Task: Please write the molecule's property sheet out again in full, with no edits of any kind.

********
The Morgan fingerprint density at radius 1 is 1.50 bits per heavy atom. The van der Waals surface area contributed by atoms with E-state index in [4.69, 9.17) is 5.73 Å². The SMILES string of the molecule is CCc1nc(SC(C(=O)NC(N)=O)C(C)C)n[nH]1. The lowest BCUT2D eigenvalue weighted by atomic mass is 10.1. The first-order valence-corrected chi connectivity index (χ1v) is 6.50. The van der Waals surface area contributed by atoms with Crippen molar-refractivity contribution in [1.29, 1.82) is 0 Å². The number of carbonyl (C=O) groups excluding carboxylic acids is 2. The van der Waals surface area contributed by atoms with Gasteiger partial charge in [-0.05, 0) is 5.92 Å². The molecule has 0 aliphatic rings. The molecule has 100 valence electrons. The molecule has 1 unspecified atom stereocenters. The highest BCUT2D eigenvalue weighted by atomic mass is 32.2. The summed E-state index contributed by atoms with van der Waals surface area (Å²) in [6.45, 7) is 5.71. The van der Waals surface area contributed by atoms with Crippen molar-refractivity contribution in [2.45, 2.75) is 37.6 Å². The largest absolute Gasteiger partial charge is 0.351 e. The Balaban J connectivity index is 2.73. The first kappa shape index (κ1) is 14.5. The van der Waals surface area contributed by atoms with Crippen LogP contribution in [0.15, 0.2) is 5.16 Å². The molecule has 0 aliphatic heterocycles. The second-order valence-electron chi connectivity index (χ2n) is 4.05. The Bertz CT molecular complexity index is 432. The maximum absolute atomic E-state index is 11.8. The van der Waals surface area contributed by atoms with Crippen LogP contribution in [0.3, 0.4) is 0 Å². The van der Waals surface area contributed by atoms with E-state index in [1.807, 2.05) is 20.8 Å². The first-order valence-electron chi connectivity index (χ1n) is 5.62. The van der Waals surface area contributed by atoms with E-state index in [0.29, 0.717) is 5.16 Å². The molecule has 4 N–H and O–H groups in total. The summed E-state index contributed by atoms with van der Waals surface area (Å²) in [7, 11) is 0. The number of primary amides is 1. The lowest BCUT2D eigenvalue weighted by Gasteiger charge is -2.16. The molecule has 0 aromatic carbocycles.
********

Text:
The Morgan fingerprint density at radius 1 is 1.50 bits per heavy atom. The van der Waals surface area contributed by atoms with E-state index in [4.69, 9.17) is 5.73 Å². The SMILES string of the molecule is CCc1nc(SC(C(=O)NC(N)=O)C(C)C)n[nH]1. The lowest BCUT2D eigenvalue weighted by atomic mass is 10.1. The first-order valence-corrected chi connectivity index (χ1v) is 6.50. The van der Waals surface area contributed by atoms with Crippen molar-refractivity contribution in [1.29, 1.82) is 0 Å². The number of carbonyl (C=O) groups excluding carboxylic acids is 2. The van der Waals surface area contributed by atoms with Gasteiger partial charge in [-0.05, 0) is 5.92 Å². The molecule has 0 aliphatic rings. The molecule has 100 valence electrons. The molecule has 1 unspecified atom stereocenters. The highest BCUT2D eigenvalue weighted by atomic mass is 32.2. The summed E-state index contributed by atoms with van der Waals surface area (Å²) in [6.45, 7) is 5.71. The van der Waals surface area contributed by atoms with Crippen molar-refractivity contribution in [2.45, 2.75) is 37.6 Å². The largest absolute Gasteiger partial charge is 0.351 e. The Balaban J connectivity index is 2.73. The first kappa shape index (κ1) is 14.5. The van der Waals surface area contributed by atoms with Crippen LogP contribution in [0.15, 0.2) is 5.16 Å². The molecule has 0 aliphatic heterocycles. The second-order valence-electron chi connectivity index (χ2n) is 4.05. The Bertz CT molecular complexity index is 432. The maximum absolute atomic E-state index is 11.8. The van der Waals surface area contributed by atoms with Crippen LogP contribution in [0.3, 0.4) is 0 Å². The van der Waals surface area contributed by atoms with E-state index in [1.807, 2.05) is 20.8 Å². The first-order valence-electron chi connectivity index (χ1n) is 5.62. The van der Waals surface area contributed by atoms with E-state index in [0.29, 0.717) is 5.16 Å². The molecule has 4 N–H and O–H groups in total. The summed E-state index contributed by atoms with van der Waals surface area (Å²) in [7, 11) is 0. The number of primary amides is 1. The lowest BCUT2D eigenvalue weighted by Gasteiger charge is -2.16. The molecule has 0 aromatic carbocycles.